Taking Back Our Neighborhoods: Campus Security 101

By Ursula Madden - bio | email | Twitter | Facebook

MEMPHIS, TN (WMC-TV) - As classes begin on college campuses across the Mid-South, security is top of mind for most students.

When you enter the campus of the University of Memphis, chances are you're being watched.  Hundreds of web-based cameras are set up in parking lots, at emergency call centers, and entry gates - cameras that allow campus police dispatchers to see you in real time.

"So if someone goes to one of the emergency or blue light phones and hits its the button which automatically dials on a designated phone line, she can pull up the camera image also," said Bruce Harber, Director of Police Services at of University of Memphis.

Cameras placed at entrance gates allow students to remotely show security guards their identification, proving they belong on campus.

If you're walking across campus and feel uncomfortable hit our number, and you're going to be hooked up with a live dispatcher immediately," Harbor said.

That's 365 days a year, 24 hours a day.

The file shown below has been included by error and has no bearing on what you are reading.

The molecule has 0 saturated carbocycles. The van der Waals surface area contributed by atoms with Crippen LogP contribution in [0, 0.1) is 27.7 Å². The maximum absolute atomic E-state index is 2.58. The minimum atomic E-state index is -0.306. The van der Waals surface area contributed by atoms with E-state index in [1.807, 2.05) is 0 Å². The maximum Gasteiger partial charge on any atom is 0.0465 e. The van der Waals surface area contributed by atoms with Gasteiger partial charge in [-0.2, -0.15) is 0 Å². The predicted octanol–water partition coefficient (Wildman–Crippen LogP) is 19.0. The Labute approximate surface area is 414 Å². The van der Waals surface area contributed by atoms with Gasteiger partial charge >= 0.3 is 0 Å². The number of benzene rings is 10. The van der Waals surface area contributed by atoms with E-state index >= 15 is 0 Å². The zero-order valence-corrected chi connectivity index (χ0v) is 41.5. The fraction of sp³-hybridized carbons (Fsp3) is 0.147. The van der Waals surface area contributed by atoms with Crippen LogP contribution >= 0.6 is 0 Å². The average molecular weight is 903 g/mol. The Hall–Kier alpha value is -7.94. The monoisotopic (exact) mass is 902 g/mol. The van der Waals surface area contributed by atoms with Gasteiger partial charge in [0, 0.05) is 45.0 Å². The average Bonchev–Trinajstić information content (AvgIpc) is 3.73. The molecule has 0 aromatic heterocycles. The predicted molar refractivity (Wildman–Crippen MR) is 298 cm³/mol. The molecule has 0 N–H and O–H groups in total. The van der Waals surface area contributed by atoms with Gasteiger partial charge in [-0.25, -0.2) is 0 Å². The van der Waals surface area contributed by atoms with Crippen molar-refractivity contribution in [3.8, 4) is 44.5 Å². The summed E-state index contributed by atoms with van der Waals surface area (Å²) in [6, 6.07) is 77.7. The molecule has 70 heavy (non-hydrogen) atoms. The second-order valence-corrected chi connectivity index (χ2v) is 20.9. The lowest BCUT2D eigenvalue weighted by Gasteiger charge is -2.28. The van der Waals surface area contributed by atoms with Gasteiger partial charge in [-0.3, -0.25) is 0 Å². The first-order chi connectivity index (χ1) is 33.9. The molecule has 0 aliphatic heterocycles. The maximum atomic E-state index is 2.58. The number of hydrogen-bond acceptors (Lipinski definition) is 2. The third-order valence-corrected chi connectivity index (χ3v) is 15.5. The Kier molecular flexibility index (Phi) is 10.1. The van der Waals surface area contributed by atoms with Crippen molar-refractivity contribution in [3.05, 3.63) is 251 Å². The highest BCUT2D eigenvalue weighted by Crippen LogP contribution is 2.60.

Most colleges also offer a text messaging alert system.  At the University of Memphis, it's free, and you can register more than one phone number.  This allows parents to get a text alert at the same time as a student.

When students arrive on campus at night, they don't have to walk alone.  They can call the Tiger Patrol.

"They do escorts from basically dusk until 2:00 a.m., and that's another number we really encourage our students to program into their phones," Harbor said.

Students who run the Tiger Patrol are vetted with criminal background checks, so in this case, it's okay to get a ride from a stranger.  And don't be surprised if you see a squad car cruise by on campus, as four to five officers patrol each shift..

College campuses are still some of the safest places in the Mid-Souh. In fact, three out of the past four years, the University of Memphis had the lowest crime rate of all major schools in the state. And, crime went down nearly two percent in 2008.

Rhodes College offers some general recommendations to reduce your risk of being victimized:

  • Lock your doors - on your car and at your home or dorm room
  • Never prop open a residence hall door or fence gate
  • Do not put your name or address on your keys
  • Avoid working or studying alone in campus buildings
  • And always report suspicious persons to campus security

To learn more about security features at several Mid-South colleges, follow these links:

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